More than twenty years ago, the late Father Richard John Neuhaus penned one of his most memorable sayings. When you come across an article titled ‘Whither Incest?’, he said, it’s safe to assume it won’t be a “vigorous defense of traditional morality.”
To paraphrase Father Neuhaus, whenever the American Psychological Association (APA) addresses an aspect of human sexuality, you can bet it won’t be a vigorous defense of traditional morality.
Recently, the APA announced the creation of a special task force “to address the needs of people who practice consensual non-monogamy, including their intersecting marginalized identities.” Isn’t that a lot of words that need to be unpacked? So here it goes.
First, “Consensual non-monogamy” is a euphemism for polyamory. Polyamory “is the practice of, or desire for, emotionally intimate relationships with more than one partner.” And “intersecting marginalized identities” means the task force will look into how the desire to have more than one partner is, in fact, a deep-seated identity, and anyone who thinks otherwise is discriminating against people who were “born that way.” Or, as the APA put it in their announcement, “…the ability to engage in desired intimacy without social and medical stigmatization is not a liberty for all.”
Many of us predicted polyamory would, in fact, be the next cause of the sexual revolution. Polyamorous marriage seems, for now, inevitable. That would mean marriage between more than two people, and why not? If marriage is officially severed from procreation, as so-called “same-sex marriage” has now legislated, then there is no reason to keep it to two people, instead of three, four, or more.
Or, as a member of the task force wrote on Medium, “Monogamy is privileged...” Implying, of course, that it shouldn’t be.
The task force will study all kinds of polyamorous relationships with the stated goal, according to the same task-force member, of helping “mental health professionals . . . examine [their] biases and take a nonjudgmental posture toward clients engaged in consensual non-monogamy—just as [they] would with LGBTQ clients.”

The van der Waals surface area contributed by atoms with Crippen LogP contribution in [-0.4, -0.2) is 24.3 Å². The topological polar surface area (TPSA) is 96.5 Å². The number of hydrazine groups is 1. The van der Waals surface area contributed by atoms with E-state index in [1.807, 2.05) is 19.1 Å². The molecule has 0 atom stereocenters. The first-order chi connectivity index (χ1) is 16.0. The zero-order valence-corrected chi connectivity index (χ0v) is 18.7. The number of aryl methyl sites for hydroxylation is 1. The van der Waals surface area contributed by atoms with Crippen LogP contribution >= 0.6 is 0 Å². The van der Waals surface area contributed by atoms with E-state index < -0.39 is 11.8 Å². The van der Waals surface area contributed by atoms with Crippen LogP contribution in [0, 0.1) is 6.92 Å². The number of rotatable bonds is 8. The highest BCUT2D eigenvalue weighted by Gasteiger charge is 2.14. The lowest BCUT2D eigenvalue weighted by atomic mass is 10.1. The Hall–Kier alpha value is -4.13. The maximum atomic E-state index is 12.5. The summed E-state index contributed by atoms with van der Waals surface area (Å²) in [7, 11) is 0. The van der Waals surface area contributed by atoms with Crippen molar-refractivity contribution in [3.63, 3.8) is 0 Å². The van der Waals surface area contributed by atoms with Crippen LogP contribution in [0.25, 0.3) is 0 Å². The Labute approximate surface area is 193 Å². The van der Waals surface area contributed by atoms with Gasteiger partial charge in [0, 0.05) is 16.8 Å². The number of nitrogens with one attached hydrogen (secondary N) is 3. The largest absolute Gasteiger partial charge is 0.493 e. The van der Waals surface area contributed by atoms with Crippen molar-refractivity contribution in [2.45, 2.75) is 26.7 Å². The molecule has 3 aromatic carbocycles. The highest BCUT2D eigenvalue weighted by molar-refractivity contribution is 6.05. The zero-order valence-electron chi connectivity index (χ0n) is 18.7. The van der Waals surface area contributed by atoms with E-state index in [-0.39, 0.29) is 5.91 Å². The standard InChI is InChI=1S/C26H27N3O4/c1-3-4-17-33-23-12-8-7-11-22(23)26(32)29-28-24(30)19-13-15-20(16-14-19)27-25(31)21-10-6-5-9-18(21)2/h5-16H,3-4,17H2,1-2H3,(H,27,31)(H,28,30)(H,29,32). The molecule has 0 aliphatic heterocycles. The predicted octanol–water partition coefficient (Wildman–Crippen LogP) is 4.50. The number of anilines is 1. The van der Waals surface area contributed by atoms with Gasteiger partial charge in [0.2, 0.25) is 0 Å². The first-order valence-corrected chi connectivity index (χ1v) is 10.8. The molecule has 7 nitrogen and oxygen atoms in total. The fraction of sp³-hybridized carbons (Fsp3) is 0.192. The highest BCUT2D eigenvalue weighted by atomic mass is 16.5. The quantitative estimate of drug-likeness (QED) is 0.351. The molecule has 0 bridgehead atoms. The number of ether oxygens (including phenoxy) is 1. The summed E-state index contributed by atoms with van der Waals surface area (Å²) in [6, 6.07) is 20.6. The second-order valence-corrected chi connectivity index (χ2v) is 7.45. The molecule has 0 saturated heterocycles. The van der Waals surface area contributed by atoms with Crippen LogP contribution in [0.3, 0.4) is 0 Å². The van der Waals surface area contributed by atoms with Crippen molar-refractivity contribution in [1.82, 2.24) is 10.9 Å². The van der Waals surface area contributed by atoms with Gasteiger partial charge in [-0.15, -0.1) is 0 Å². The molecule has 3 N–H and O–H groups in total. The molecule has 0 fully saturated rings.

Notice the assumption here: As long as the behavior in question is “consensual,” whatever that means, “mental health professionals” should “take a nonjudgmental posture.”
The real goal of the task force, however, goes beyond helping to remove the bias of mental health professionals. Remember that phrase from the announcement that I quoted earlier about “medical and social stigmatization”? As has been the case time after time with the APA, the goal is to promote an ideology by giving it a scientific veneer.
This ideology reduces all sexual morality to “consent,” and assumes that there is no good or bad way to define or engage in “desired intimacy.” Any discomfort that anyone has must be the result of “stigmatization.”
As Andre Van Mol, a physician who has studied adolescent sexuality, told the Christian Post “this is the entirely expected and predicted consequence of what happens when ideology replaces science. The APA is yet again showing us that they are a professional guild and not a scientific organization.”
It’s also the “entirely and predicted consequence” of our cultural trajectory regarding human sexuality. Four years ago, Robbie George wrote an article in The American Interest entitled “Is Polyamory Next?” Everything he pointed to there has happened: sympathetic depictions of polyamory in the media, opinion pieces by legal scholars, and call after call for us “to keep our minds open towards polygamy and other multiple-partner sexual relationships.” He made it clear that the same logic that justified same-sex marriage would eventually be applied to polyamory, which many same-sex advocates, even then, freely admitted.
Given the changes in the Supreme Court, we may not get an Obergefell-type decision for polyamory. But this move by the APA suggests it may not be necessary. If enough people are convinced that disapproving of polyamory is bigotry, the politics and law, especially in some jurisdictions, will quickly follow suit.
BreakPoint is a program of the Colson Center for Christian Worldview. BreakPoint commentaries offer incisive content people can't find anywhere else; content that cuts through the fog of relativism and the news cycle with truth and compassion. Founded by Chuck Colson (1931 – 2012) in 1991 as a daily radio broadcast, BreakPoint provides a Christian perspective on today's news and trends. Today, you can get it in written and a variety of audio formats: on the web, the radio, or your favorite podcast app on the go.
John Stonestreet is President of the Colson Center for Christian Worldview, and radio host of BreakPoint, a daily national radio program providing thought-provoking commentaries on current events and life issues from a biblical worldview. John holds degrees from Trinity Evangelical Divinity School (IL) and Bryan College (TN), and is the co-author of Making Sense of Your World: A Biblical Worldview.
Publication date: July 24, 2019
Photo courtesy: Getty Images/Igor Kell